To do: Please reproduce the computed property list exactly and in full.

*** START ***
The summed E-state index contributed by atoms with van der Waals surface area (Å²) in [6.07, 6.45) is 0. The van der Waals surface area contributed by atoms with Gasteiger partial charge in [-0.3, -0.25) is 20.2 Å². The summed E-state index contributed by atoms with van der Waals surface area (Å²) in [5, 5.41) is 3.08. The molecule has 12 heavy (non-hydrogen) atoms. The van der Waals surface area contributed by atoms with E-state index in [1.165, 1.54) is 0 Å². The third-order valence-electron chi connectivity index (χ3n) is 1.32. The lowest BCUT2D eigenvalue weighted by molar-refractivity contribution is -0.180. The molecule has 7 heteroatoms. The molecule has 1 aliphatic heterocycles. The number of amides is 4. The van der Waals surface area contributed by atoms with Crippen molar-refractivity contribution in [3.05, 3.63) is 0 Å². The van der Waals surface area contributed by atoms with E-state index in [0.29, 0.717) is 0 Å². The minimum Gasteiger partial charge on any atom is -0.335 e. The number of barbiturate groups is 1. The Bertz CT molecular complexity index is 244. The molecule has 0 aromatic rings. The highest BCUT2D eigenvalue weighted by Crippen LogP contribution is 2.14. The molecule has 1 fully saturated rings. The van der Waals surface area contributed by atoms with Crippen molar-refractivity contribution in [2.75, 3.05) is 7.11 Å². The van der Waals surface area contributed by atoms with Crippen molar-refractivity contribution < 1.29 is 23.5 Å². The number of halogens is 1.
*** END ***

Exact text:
The summed E-state index contributed by atoms with van der Waals surface area (Å²) in [6.07, 6.45) is 0. The van der Waals surface area contributed by atoms with Gasteiger partial charge in [-0.3, -0.25) is 20.2 Å². The summed E-state index contributed by atoms with van der Waals surface area (Å²) in [5, 5.41) is 3.08. The molecule has 12 heavy (non-hydrogen) atoms. The van der Waals surface area contributed by atoms with E-state index in [1.165, 1.54) is 0 Å². The third-order valence-electron chi connectivity index (χ3n) is 1.32. The lowest BCUT2D eigenvalue weighted by molar-refractivity contribution is -0.180. The molecule has 7 heteroatoms. The molecule has 1 aliphatic heterocycles. The number of amides is 4. The van der Waals surface area contributed by atoms with Crippen molar-refractivity contribution in [3.05, 3.63) is 0 Å². The van der Waals surface area contributed by atoms with E-state index in [0.29, 0.717) is 0 Å². The minimum Gasteiger partial charge on any atom is -0.335 e. The number of barbiturate groups is 1. The Bertz CT molecular complexity index is 244. The molecule has 0 aromatic rings. The highest BCUT2D eigenvalue weighted by Crippen LogP contribution is 2.14. The molecule has 1 fully saturated rings. The van der Waals surface area contributed by atoms with Crippen molar-refractivity contribution in [2.75, 3.05) is 7.11 Å². The van der Waals surface area contributed by atoms with Crippen molar-refractivity contribution < 1.29 is 23.5 Å². The number of halogens is 1.